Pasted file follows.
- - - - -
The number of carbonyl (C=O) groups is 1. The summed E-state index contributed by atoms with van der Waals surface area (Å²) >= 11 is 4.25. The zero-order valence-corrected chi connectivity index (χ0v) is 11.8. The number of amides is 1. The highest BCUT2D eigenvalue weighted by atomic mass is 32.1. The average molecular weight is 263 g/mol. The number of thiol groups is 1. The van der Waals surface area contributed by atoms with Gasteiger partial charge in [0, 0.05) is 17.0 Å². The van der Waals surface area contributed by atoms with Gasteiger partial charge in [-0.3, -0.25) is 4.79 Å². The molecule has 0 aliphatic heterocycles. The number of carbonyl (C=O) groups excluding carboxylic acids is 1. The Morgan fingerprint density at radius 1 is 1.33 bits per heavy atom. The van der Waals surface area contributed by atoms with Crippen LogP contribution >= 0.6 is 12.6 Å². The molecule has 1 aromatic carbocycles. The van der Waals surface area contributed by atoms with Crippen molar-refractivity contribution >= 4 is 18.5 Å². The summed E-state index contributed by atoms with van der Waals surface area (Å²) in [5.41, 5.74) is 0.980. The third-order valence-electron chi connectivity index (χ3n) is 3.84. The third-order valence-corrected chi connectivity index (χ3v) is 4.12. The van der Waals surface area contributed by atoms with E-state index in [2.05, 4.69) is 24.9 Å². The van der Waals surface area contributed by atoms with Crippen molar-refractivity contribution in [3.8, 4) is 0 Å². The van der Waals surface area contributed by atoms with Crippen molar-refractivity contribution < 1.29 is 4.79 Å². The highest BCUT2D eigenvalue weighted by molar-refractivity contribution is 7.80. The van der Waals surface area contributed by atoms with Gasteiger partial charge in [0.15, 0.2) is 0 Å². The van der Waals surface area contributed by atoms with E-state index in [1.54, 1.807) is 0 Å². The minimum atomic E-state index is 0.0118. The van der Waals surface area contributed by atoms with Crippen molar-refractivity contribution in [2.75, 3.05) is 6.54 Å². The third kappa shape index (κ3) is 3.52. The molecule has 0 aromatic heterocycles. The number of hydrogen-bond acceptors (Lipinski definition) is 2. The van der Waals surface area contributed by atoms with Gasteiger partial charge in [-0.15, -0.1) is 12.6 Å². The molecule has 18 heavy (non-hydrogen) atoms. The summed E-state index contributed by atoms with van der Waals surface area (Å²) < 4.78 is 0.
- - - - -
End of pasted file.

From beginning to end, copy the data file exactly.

The number of carbonyl (C=O) groups is 1. The summed E-state index contributed by atoms with van der Waals surface area (Å²) >= 11 is 4.25. The zero-order valence-corrected chi connectivity index (χ0v) is 11.8. The number of amides is 1. The highest BCUT2D eigenvalue weighted by atomic mass is 32.1. The average molecular weight is 263 g/mol. The number of thiol groups is 1. The van der Waals surface area contributed by atoms with Gasteiger partial charge in [0, 0.05) is 17.0 Å². The van der Waals surface area contributed by atoms with Gasteiger partial charge in [-0.3, -0.25) is 4.79 Å². The molecule has 0 aliphatic heterocycles. The number of carbonyl (C=O) groups excluding carboxylic acids is 1. The Morgan fingerprint density at radius 1 is 1.33 bits per heavy atom. The van der Waals surface area contributed by atoms with Crippen LogP contribution >= 0.6 is 12.6 Å². The molecule has 1 aromatic carbocycles. The van der Waals surface area contributed by atoms with Crippen molar-refractivity contribution >= 4 is 18.5 Å². The summed E-state index contributed by atoms with van der Waals surface area (Å²) in [5.41, 5.74) is 0.980. The third-order valence-electron chi connectivity index (χ3n) is 3.84. The third-order valence-corrected chi connectivity index (χ3v) is 4.12. The van der Waals surface area contributed by atoms with E-state index in [2.05, 4.69) is 24.9 Å². The van der Waals surface area contributed by atoms with Crippen molar-refractivity contribution in [3.8, 4) is 0 Å². The van der Waals surface area contributed by atoms with Crippen molar-refractivity contribution < 1.29 is 4.79 Å². The highest BCUT2D eigenvalue weighted by molar-refractivity contribution is 7.80. The van der Waals surface area contributed by atoms with Gasteiger partial charge in [0.15, 0.2) is 0 Å². The van der Waals surface area contributed by atoms with E-state index in [1.54, 1.807) is 0 Å². The minimum atomic E-state index is 0.0118. The van der Waals surface area contributed by atoms with Crippen molar-refractivity contribution in [2.75, 3.05) is 6.54 Å². The third kappa shape index (κ3) is 3.52. The molecule has 0 aromatic heterocycles. The number of hydrogen-bond acceptors (Lipinski definition) is 2. The van der Waals surface area contributed by atoms with Gasteiger partial charge in [-0.15, -0.1) is 12.6 Å². The molecule has 18 heavy (non-hydrogen) atoms. The summed E-state index contributed by atoms with van der Waals surface area (Å²) < 4.78 is 0.